The Mobile Workforce State Income Tax Simplification Act, S. 386, was introduced on February 5 by Senators John Thune (R-S.D.) and Sherrod Brown (R-Ohio), both members of the Senate Finance Committee. The bill would establish a 30-day threshold test for state income tax purposes, which would standardize income tax collection between states, and is identical to the bill they introduced in the last Congress. S. 386 enjoys bipartisan support and is currently cosponsored by six senators.
S. 386 is supported by the American Institute of CPAs (AICPA), which has pushed Congress for more than five years to pass such a measure so that employees who work part time during the year in more than one state, and their employers, would have a consistent set of state income tax and withholding rules to follow. The AICPA plays a leading role in the Mobile Workforce Coalition, which is comprised of more than 250 companies and organizations from across the country supporting the legislation.
“We are pleased that Senator Thune and Senator Brown are continuing their fight to pass mobile workforce legislation and that they introduced the bill so quickly after the start of the new Congress,” Brady King, AICPA director of congressional and political affairs, said. “They are essential players in the process and we commend their persistence and dedication. We expect the House version of this bill to be introduced very soon.”
At a hearing on the House version of the same bill last April before the House Committee on the Judiciary Subcommittee on Regulatory Reform, Commercial and Anti-Trust Law, Jeffrey Porter, CPA, who was then the chair of the AICPA Tax Executive Committee, explained in his testimony that state tax rules applicable to nonresidents are inconsistent and often bewildering to multistate employers and employees.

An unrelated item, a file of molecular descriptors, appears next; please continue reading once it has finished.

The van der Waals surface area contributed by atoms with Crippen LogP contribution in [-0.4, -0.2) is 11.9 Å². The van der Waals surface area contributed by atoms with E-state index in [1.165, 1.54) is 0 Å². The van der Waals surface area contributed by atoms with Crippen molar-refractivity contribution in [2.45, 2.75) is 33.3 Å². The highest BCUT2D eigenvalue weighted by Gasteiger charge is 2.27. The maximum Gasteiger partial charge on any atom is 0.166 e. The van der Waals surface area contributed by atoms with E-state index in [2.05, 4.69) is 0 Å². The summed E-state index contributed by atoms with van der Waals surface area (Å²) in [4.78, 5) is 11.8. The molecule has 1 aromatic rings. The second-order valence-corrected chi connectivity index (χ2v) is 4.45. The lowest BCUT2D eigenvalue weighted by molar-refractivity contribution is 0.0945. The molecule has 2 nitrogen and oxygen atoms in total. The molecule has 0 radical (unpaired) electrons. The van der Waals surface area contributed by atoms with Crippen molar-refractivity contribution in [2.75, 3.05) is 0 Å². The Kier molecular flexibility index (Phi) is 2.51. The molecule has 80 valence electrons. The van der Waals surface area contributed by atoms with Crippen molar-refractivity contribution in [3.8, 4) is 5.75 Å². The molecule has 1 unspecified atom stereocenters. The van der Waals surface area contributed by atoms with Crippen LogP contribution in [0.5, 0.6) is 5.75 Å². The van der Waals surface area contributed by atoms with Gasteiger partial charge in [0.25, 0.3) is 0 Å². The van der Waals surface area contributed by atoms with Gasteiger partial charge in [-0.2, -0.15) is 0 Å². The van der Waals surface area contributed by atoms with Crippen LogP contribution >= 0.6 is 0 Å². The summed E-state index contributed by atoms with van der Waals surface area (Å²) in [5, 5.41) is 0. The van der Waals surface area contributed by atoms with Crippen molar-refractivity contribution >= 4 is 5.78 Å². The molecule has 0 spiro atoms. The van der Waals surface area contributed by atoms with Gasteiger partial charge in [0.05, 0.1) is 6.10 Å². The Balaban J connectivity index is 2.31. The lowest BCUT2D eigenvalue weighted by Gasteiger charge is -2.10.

“Many states tax income earned within the state even if the employee only works in the state for one day,” Porter testified. “Some of the states have a de minimis number of days or de minimis earnings amount before requiring employers to withhold tax on non-residents, or subjecting employees to tax. However, the minimum thresholds are not administered in a uniform manner. For example, a non-resident is subject to tax after working 59 days in Arizona, 15 days in New Mexico, and 14 days in Connecticut.”
Porter said other states have a de minimis exemption based on the amount of the wages earned, either in dollars or as a percent of total income. For example, employers are required to withhold in a non-resident state after an employee earns $1,500 in Wisconsin, $1,000 in Idaho, $800 in South Carolina, and $300 a quarter in Oklahoma.
Many of the state CPA societies have joined the AICPA in its effort to have mobile workforce legislation enacted.
Scott D. Wiley, president and CEO of the Ohio Society of CPAs, said about the introduction of S. 386, “CPAs are extremely grateful to Senator Brown and Senator Thune for introducing mobile workforce legislation again in this Congress. The bill is an important step forward and would extend the benefits businesses will see through a similar municipal income tax reform measure passed in Ohio.”
Laura Coome, executive director of the South Dakota CPA Society, said, “The current system is especially harmful to residents of states like South Dakota who do not have a personal income tax. Workers in these states are forced to pay an out-of-pocket tax with no ability to obtain a home state credit or offset.”